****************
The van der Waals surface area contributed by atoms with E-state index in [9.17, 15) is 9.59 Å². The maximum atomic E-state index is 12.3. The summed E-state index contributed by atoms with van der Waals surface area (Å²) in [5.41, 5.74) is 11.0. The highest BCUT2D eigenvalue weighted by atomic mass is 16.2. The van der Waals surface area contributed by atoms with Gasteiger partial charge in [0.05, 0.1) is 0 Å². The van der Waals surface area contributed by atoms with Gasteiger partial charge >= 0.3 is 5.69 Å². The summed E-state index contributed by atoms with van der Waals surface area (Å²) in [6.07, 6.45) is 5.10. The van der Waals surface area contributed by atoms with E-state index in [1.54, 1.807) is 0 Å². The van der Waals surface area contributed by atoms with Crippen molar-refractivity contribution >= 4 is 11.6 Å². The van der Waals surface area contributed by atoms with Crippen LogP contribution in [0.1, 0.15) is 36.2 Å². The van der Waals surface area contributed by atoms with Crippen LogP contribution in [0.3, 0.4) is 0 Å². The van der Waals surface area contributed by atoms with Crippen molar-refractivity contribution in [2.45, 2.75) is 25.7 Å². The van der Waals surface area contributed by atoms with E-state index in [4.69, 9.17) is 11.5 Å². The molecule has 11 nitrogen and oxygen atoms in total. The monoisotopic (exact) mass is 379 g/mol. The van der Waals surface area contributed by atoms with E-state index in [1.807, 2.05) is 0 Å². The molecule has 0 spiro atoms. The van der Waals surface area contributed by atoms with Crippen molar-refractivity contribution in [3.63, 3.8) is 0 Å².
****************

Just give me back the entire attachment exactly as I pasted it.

The van der Waals surface area contributed by atoms with E-state index in [9.17, 15) is 9.59 Å². The maximum atomic E-state index is 12.3. The summed E-state index contributed by atoms with van der Waals surface area (Å²) in [5.41, 5.74) is 11.0. The highest BCUT2D eigenvalue weighted by atomic mass is 16.2. The van der Waals surface area contributed by atoms with Gasteiger partial charge in [0.05, 0.1) is 0 Å². The van der Waals surface area contributed by atoms with Gasteiger partial charge >= 0.3 is 5.69 Å². The summed E-state index contributed by atoms with van der Waals surface area (Å²) in [6.07, 6.45) is 5.10. The van der Waals surface area contributed by atoms with E-state index in [1.54, 1.807) is 0 Å². The van der Waals surface area contributed by atoms with Crippen molar-refractivity contribution >= 4 is 11.6 Å². The van der Waals surface area contributed by atoms with Crippen LogP contribution in [0.1, 0.15) is 36.2 Å². The van der Waals surface area contributed by atoms with Crippen LogP contribution in [0.3, 0.4) is 0 Å². The van der Waals surface area contributed by atoms with Crippen molar-refractivity contribution in [2.45, 2.75) is 25.7 Å². The van der Waals surface area contributed by atoms with E-state index in [4.69, 9.17) is 11.5 Å². The molecule has 11 nitrogen and oxygen atoms in total. The monoisotopic (exact) mass is 379 g/mol. The van der Waals surface area contributed by atoms with E-state index in [1.807, 2.05) is 0 Å². The molecule has 0 spiro atoms. The van der Waals surface area contributed by atoms with Crippen molar-refractivity contribution in [3.63, 3.8) is 0 Å².